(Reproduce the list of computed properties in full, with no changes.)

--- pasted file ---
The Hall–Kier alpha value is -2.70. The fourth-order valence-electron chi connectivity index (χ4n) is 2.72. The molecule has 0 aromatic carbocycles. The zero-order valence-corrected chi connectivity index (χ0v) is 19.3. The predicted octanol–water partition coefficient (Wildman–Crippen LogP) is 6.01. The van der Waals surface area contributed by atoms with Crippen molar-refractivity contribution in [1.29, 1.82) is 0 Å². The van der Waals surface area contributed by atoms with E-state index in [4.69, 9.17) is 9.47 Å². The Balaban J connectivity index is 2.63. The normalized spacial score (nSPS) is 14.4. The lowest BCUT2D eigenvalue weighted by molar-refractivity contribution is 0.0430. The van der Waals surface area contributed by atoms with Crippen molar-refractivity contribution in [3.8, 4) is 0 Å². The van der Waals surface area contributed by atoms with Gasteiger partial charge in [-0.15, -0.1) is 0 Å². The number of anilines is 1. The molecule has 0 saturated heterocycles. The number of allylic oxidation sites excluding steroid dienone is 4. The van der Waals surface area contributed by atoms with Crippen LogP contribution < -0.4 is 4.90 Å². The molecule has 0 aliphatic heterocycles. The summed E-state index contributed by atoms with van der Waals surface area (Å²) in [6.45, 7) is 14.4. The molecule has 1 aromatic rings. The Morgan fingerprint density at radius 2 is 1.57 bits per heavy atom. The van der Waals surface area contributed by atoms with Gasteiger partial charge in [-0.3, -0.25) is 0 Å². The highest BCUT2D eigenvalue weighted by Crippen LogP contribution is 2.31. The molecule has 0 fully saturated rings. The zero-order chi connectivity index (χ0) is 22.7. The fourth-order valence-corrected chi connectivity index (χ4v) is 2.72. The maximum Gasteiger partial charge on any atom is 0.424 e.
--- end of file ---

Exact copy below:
The Hall–Kier alpha value is -2.70. The fourth-order valence-electron chi connectivity index (χ4n) is 2.72. The molecule has 0 aromatic carbocycles. The zero-order valence-corrected chi connectivity index (χ0v) is 19.3. The predicted octanol–water partition coefficient (Wildman–Crippen LogP) is 6.01. The van der Waals surface area contributed by atoms with Crippen molar-refractivity contribution in [1.29, 1.82) is 0 Å². The van der Waals surface area contributed by atoms with E-state index in [4.69, 9.17) is 9.47 Å². The Balaban J connectivity index is 2.63. The normalized spacial score (nSPS) is 14.4. The lowest BCUT2D eigenvalue weighted by molar-refractivity contribution is 0.0430. The van der Waals surface area contributed by atoms with Crippen molar-refractivity contribution in [3.8, 4) is 0 Å². The van der Waals surface area contributed by atoms with Gasteiger partial charge in [-0.15, -0.1) is 0 Å². The number of anilines is 1. The molecule has 0 saturated heterocycles. The number of allylic oxidation sites excluding steroid dienone is 4. The van der Waals surface area contributed by atoms with Crippen LogP contribution < -0.4 is 4.90 Å². The molecule has 0 aliphatic heterocycles. The summed E-state index contributed by atoms with van der Waals surface area (Å²) in [6.45, 7) is 14.4. The molecule has 1 aromatic rings. The Morgan fingerprint density at radius 2 is 1.57 bits per heavy atom. The van der Waals surface area contributed by atoms with Gasteiger partial charge in [-0.3, -0.25) is 0 Å². The highest BCUT2D eigenvalue weighted by Crippen LogP contribution is 2.31. The molecule has 0 fully saturated rings. The zero-order chi connectivity index (χ0) is 22.7. The fourth-order valence-corrected chi connectivity index (χ4v) is 2.72. The maximum Gasteiger partial charge on any atom is 0.424 e.